Richard Young is a lab based Senior Research Officer with over 16 years of experience working in translational cancer research. His work is focussed on investigating novel tissue biomarkers of prognostic or predictive significance in head and neck cancers and other malignancies, with the aim to find better ways to select patients for optimal treatment with conventional or novel treatment strategies. Our current work focusses on studying the immune microenvironment in head and neck carcinoma and cutaneous squamous cell carcinoma.
Richard has been at Peter Mac for 16 years, initially working with Danny Rischin and Grant McArthur on a large Phase III study in Head and Neck Cancer, then transitioning to working with Ben Solomon for the past 14 years in biomarker discovery in head and neck cancer and lung cancer.
Richard’s current research projects are aimed at identifying prognostic or predictive tissue biomarkers. We collate and utilise clinically annotated cohorts of tumour tissue which enables us to perform various techniques for investigating protein and gene expression of known and novel targets. We then correlate our findings with patient clinico-pathological data with the aim to better characterise molecular or immunological subtypes of cancer.
Danny Rischin, Richard J. Young, Richard Fisher, Stephen Fox, Quynh-Thu Le, Lester Peters, Ben Solomon, Jimin Choi, Brian O'Sullivan, Lizbeth Kenny, Grant McArthur. Prognostic significance of P16INK4A and HPV in patients with Oropharyngeal cancer treated on TROG 02.02 Phase III Trial. JCO, 2010 [IF-18.97]
This is one of the seminal publications identifying the prognostic significance of HPV in oropharyngeal cancer and has over 750 citations.
Richard J. Young, Danny Rischin, Grant A. McArthur, Richard Fisher, Stephen B. Fox, Annette Lim, Kelly Waldeck, Benjamin Solomon. Relationship Between p16INK4A and Epidermal Growth Factor Receptor Status and Outcome in Head and Neck Squamous Cell Carcinoma. Cancer Epi Biom Prev 20(6); 1-8, 2011 [IF–3.92]
This work identified EGFR gene expression as a key difference between HPV+ and HPV- oropharyngeal cancers, providing further evidence that these cancers are molecularly and clinically distinct.
Richard J. Young*, Damien Urban* (*co-first authors), Christopher Angel, June Corry, Bernard Lyons, Neil Vallance, Stephen Kleid, Tim Iseli, Benjamin Solomon, Danny Rischin. Frequency and prognostic significance of p16INK4A protein overexpression and transcriptionally active human papillomavirus infection in laryngeal squamous cell carcinoma. British Journal of Cancer. Feb, 2015. [IF-4.817]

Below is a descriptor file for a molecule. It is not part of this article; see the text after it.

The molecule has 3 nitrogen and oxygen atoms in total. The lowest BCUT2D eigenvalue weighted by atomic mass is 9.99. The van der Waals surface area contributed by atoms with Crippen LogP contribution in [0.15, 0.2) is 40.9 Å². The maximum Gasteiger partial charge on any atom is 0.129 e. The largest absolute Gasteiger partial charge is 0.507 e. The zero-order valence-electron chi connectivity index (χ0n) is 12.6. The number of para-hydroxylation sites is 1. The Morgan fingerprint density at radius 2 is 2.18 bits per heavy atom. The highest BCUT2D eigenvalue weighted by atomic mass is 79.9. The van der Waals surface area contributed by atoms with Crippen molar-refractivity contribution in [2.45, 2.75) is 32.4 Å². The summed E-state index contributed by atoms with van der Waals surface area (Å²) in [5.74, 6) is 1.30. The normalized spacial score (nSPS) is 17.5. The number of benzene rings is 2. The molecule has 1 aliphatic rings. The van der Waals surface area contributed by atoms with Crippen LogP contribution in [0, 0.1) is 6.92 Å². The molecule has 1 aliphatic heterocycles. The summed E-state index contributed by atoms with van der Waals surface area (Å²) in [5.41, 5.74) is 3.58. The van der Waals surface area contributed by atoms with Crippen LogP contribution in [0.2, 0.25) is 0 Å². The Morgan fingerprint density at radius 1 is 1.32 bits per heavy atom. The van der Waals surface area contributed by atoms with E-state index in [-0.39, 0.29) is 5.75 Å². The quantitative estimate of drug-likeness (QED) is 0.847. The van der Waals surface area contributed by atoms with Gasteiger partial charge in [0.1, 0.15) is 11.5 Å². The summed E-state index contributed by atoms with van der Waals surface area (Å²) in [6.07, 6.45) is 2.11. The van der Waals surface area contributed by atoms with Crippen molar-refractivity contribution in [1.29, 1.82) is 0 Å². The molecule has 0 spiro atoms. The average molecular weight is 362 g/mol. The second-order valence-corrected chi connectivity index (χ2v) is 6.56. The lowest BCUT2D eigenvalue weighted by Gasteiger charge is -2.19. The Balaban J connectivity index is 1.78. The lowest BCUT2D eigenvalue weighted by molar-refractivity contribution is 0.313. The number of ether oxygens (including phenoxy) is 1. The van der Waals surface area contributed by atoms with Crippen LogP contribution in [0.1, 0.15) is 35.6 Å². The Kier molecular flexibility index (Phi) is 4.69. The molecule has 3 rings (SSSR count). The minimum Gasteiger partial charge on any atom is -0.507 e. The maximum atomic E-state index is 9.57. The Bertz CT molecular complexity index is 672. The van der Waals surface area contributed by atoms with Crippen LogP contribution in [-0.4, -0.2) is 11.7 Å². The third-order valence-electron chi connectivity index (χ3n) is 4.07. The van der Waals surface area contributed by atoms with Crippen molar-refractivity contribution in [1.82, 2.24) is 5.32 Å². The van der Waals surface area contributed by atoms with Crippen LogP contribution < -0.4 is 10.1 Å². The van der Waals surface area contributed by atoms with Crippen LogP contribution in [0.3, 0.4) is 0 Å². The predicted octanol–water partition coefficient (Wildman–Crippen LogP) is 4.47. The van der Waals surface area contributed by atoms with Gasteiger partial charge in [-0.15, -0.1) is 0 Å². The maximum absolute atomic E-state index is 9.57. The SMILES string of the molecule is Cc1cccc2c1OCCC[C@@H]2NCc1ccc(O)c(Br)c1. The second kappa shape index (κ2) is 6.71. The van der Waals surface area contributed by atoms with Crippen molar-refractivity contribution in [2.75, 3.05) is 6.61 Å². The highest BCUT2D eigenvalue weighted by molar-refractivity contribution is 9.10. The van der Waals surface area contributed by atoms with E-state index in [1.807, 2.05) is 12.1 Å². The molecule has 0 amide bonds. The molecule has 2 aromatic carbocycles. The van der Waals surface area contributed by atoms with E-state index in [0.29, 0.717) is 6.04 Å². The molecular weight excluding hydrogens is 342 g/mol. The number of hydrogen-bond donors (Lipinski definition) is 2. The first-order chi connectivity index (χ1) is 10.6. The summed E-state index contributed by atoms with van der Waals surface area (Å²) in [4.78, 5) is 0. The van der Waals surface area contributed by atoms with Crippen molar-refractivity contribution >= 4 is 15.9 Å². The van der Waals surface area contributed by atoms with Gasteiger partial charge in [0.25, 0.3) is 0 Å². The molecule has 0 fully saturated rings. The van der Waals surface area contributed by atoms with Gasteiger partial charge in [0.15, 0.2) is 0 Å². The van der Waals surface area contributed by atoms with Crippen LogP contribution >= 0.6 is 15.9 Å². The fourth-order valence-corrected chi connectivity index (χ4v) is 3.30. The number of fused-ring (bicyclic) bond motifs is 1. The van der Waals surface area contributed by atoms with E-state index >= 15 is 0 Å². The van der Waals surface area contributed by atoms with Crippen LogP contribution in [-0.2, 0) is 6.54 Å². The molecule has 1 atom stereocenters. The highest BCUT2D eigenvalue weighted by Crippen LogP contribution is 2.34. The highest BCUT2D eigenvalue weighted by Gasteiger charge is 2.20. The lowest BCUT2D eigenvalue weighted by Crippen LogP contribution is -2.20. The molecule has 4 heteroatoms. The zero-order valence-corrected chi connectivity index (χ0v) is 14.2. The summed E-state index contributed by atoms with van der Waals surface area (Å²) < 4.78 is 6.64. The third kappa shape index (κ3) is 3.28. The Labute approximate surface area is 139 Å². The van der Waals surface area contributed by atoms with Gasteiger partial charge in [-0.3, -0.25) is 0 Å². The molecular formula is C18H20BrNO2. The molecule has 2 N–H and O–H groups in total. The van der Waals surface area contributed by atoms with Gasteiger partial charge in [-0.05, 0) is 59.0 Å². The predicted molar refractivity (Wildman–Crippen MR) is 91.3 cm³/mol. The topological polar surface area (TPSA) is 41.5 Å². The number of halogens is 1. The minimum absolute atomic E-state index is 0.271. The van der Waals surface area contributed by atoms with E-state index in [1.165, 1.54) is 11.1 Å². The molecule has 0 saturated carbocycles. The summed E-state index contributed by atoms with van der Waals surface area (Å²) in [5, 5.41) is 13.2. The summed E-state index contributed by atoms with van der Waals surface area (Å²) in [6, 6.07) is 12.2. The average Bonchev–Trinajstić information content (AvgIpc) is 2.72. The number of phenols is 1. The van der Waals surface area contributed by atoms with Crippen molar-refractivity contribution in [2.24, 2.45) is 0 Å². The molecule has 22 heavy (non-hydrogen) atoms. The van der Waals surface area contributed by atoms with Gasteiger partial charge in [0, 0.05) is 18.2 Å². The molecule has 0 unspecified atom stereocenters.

This publication showed that unlike in oropharyngeal cancer where a large proportion of cancers are HPV driven, the frequency of HPV infection in laryngeal cancer is very low. This is an important finding to be able to properly identify and treat HPV driven cancers.
Benjamin Solomon, Richard J. Young, Mathias Bressel, Damien Urban, Shona Hendry, Alesha Thai, Christopher Angel, Afaf Haddad, Marcin Kowanetz, Tsien Fua, Stephen Fox, Danny Rischin. Prognostic significance of Programmed Death–Ligand 1 (PD-L1) positive and CD8 positive immune cells in Human Papilloma Virus (HPV) positive oropharyngeal squamous cell carcinoma. Cancer Immunology Research, Jan 2018. [IF-8.284]
Identification of immune biomarkers in head and neck cancer is vitally important for helping us to understand the immune microenvironment and the potential utility of immunotherapies. We identified the presence of CD8+ T cells and PD-L1+ immune cells as being prognostic for improved patient survival in HPV+ oropharyngeal cancer.
Benjamin Solomon*, Richard J. Young*(*co-first authors), Mathias Bressel, Janez Cerniac, Peter Savas, Howard Liu, Damien Urban, Alesha Thai, Tsien Fua, Sherene Loi, Sandro Porceddu, Danny Rischin. Identification of an excellent prognosis subset of human papillomavirus-associated oropharyngeal cancer patients by quantification of intratumoral CD103+ immune cell abundance. Annals of Oncology, August 2019 [IF-32.976]
This publication builds on the findings of the previous publication (above) in further defining the types of T cells that are present in the tumor microenvironment. The presence of CD103+ T cells, or Tissue Resident Memory cells is associated with excellent patient survival in HPV+ oropharyngeal cancer.